David Baker Architects

Five88


Slideshow | Details

Five88 won the 2018 AIA/HUD Secretary's Housing and Community Design Award for Excellence in Affordable Housing Design and a 2018 AIASF Architecture Merit Award + Social Responsibility Commendation.

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Image: Mariko Reed

Image: Steve Proehl

This affordable mixed-use building fills the western portion of Block 7—on Fourth Street between China Basin and Mission Bay Boulevard North—within the Mission Bay South Redevelopment Area.

The development brings 200 residences and 10,000 sf of neighborhood-serving retail to the developing area. The retail arcade wraps around the corner at Mission Bay Boulevard North, creating a lively interaction with the adjacent UCSF campus.

The large building steps down from five stories at the west side of the block to four stories toward the east. The massing is broken into discrete volumes to create a varied, interesting, and accessible street edge.

This high-density design is located along the Fourth Street bicycle route and adjacent to the Third Street Light Rail. It features 200 secure residential bicycle parking spaces as well as visitor bicycle parking.

The design incorporates a series of complementary sustainable strategies—such as energy efficiency, domestic solar hot-water panels, and drought-tolerant landscaping—to achieve a high GreenPoint Rating.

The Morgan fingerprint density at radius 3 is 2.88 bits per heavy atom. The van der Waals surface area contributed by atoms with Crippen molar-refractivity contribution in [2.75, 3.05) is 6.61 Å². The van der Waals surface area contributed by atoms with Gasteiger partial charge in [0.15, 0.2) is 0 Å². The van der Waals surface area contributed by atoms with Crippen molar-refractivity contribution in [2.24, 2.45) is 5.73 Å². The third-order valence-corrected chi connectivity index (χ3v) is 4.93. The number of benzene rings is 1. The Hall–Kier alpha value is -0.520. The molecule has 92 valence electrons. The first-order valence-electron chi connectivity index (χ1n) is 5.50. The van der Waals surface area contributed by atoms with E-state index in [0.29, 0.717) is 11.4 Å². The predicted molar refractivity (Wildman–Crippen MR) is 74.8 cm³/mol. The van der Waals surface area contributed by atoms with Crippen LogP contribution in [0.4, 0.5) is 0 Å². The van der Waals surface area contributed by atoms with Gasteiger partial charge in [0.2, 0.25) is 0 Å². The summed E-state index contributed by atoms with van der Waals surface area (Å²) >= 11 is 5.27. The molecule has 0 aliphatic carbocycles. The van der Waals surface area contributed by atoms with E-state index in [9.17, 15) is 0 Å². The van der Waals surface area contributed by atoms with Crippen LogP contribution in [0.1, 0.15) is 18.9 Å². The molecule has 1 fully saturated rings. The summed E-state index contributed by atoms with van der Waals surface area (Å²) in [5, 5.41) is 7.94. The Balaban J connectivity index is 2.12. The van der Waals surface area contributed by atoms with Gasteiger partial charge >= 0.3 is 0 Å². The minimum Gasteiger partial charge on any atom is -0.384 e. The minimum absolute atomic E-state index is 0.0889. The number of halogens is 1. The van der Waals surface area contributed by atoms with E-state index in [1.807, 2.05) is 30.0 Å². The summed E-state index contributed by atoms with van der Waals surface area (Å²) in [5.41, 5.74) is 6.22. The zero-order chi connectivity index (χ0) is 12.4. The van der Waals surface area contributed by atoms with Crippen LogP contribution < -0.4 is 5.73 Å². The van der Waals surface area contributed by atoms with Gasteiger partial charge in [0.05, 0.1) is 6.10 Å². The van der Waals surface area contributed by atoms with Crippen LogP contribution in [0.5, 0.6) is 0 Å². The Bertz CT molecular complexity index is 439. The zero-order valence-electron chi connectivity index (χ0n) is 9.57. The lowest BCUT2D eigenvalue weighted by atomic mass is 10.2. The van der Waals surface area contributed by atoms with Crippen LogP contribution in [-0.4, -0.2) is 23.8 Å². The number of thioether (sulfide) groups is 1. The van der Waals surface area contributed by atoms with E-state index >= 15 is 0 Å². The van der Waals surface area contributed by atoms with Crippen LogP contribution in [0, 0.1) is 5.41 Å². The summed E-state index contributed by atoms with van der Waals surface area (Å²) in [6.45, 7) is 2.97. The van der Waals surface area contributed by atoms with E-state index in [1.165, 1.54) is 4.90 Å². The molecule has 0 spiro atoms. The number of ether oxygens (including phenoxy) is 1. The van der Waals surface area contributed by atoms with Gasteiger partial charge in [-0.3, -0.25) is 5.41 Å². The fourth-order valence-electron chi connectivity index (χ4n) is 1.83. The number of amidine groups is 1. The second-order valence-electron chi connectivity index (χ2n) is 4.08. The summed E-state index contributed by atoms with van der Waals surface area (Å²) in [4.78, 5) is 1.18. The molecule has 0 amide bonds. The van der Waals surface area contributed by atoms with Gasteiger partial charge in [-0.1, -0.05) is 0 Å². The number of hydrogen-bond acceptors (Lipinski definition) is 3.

Corten rainscreen by Bok Modern. Image: David baker Architects

Image: Keith Baker Photography

Image: Mariko Reed

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Image: Mariko Reed

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Image: Mariko Reed

Image: Mariko Reed

Roberto Burle Marx is the Brazilian landscape architect and painter who inspired Gary Strang's landscape design.

Courtyard

The building wraps around a large communal open space for gathering and relaxing. At the west side, a second-level podium courtyard tops the embedded garage; at the east a ground-level courtyard features a community pavilion with space and amenities for residents to gather, cook, or do laundry. The courtyard, while secure and protected, is visually open, providing glimpses of green to to passersby through the entryway.

Denver style open downspout channeling rain into the storm water management basin located on the podium level courtyard. Image: David Baker Architects

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In the mid-block passage, stoops have folded Cor-ten steel "bridges" across the bioswale, which allows stormwater to flow underneath and increases the amount of stormwater that can be treated on site. Image: Mariko Reed

Mid-Block Passageway

Along China Basin, a landscaped pedestrian corridor provides access to the exterior units, which connect to the mews via raised porches.

Mission Bay Commons Park

Five88 Housing faces onto a future neighborhood park in Mission Bay. Image: Mariko Reed

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Image: Mariko Reed

Retail

Pedestrian-oriented retail spaces line the Fourth Street elevation.

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Upper level plan. Image: David Baker Architects